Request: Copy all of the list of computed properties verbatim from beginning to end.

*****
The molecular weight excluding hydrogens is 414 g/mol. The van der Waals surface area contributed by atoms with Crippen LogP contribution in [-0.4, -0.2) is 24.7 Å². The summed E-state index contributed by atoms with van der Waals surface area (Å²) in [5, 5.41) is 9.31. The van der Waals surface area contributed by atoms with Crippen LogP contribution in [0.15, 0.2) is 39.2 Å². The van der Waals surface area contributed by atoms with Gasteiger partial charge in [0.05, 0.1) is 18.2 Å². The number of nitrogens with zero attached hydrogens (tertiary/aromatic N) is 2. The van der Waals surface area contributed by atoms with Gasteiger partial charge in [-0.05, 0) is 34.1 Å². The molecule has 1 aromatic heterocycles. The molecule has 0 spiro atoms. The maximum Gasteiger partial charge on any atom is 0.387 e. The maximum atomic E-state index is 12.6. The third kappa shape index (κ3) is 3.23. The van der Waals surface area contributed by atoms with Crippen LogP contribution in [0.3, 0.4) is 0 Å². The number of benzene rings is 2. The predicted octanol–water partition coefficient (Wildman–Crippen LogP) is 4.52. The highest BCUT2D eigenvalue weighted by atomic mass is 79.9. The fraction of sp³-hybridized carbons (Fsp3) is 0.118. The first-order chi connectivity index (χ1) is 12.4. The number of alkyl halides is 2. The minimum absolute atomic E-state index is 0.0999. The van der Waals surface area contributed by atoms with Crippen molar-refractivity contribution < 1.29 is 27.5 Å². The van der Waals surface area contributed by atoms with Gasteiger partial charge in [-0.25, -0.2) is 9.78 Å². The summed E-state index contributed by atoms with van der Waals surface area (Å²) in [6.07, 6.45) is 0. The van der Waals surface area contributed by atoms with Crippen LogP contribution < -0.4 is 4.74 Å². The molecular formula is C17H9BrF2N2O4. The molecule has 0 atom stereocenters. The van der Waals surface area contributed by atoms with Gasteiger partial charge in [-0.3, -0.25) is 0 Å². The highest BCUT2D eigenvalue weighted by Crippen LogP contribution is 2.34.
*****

The molecular weight excluding hydrogens is 414 g/mol. The van der Waals surface area contributed by atoms with Crippen LogP contribution in [-0.4, -0.2) is 24.7 Å². The summed E-state index contributed by atoms with van der Waals surface area (Å²) in [5, 5.41) is 9.31. The van der Waals surface area contributed by atoms with Crippen LogP contribution in [0.15, 0.2) is 39.2 Å². The van der Waals surface area contributed by atoms with Gasteiger partial charge in [0.05, 0.1) is 18.2 Å². The number of nitrogens with zero attached hydrogens (tertiary/aromatic N) is 2. The van der Waals surface area contributed by atoms with Gasteiger partial charge in [-0.05, 0) is 34.1 Å². The molecule has 1 aromatic heterocycles. The molecule has 0 spiro atoms. The maximum Gasteiger partial charge on any atom is 0.387 e. The maximum atomic E-state index is 12.6. The third kappa shape index (κ3) is 3.23. The van der Waals surface area contributed by atoms with Crippen LogP contribution in [0.3, 0.4) is 0 Å². The number of benzene rings is 2. The predicted octanol–water partition coefficient (Wildman–Crippen LogP) is 4.52. The highest BCUT2D eigenvalue weighted by atomic mass is 79.9. The fraction of sp³-hybridized carbons (Fsp3) is 0.118. The first-order chi connectivity index (χ1) is 12.4. The number of alkyl halides is 2. The minimum absolute atomic E-state index is 0.0999. The van der Waals surface area contributed by atoms with Crippen molar-refractivity contribution < 1.29 is 27.5 Å². The van der Waals surface area contributed by atoms with Gasteiger partial charge in [-0.25, -0.2) is 9.78 Å². The summed E-state index contributed by atoms with van der Waals surface area (Å²) in [6.07, 6.45) is 0. The van der Waals surface area contributed by atoms with Crippen LogP contribution < -0.4 is 4.74 Å². The molecular formula is C17H9BrF2N2O4. The molecule has 0 atom stereocenters. The van der Waals surface area contributed by atoms with Gasteiger partial charge in [-0.3, -0.25) is 0 Å². The highest BCUT2D eigenvalue weighted by Crippen LogP contribution is 2.34.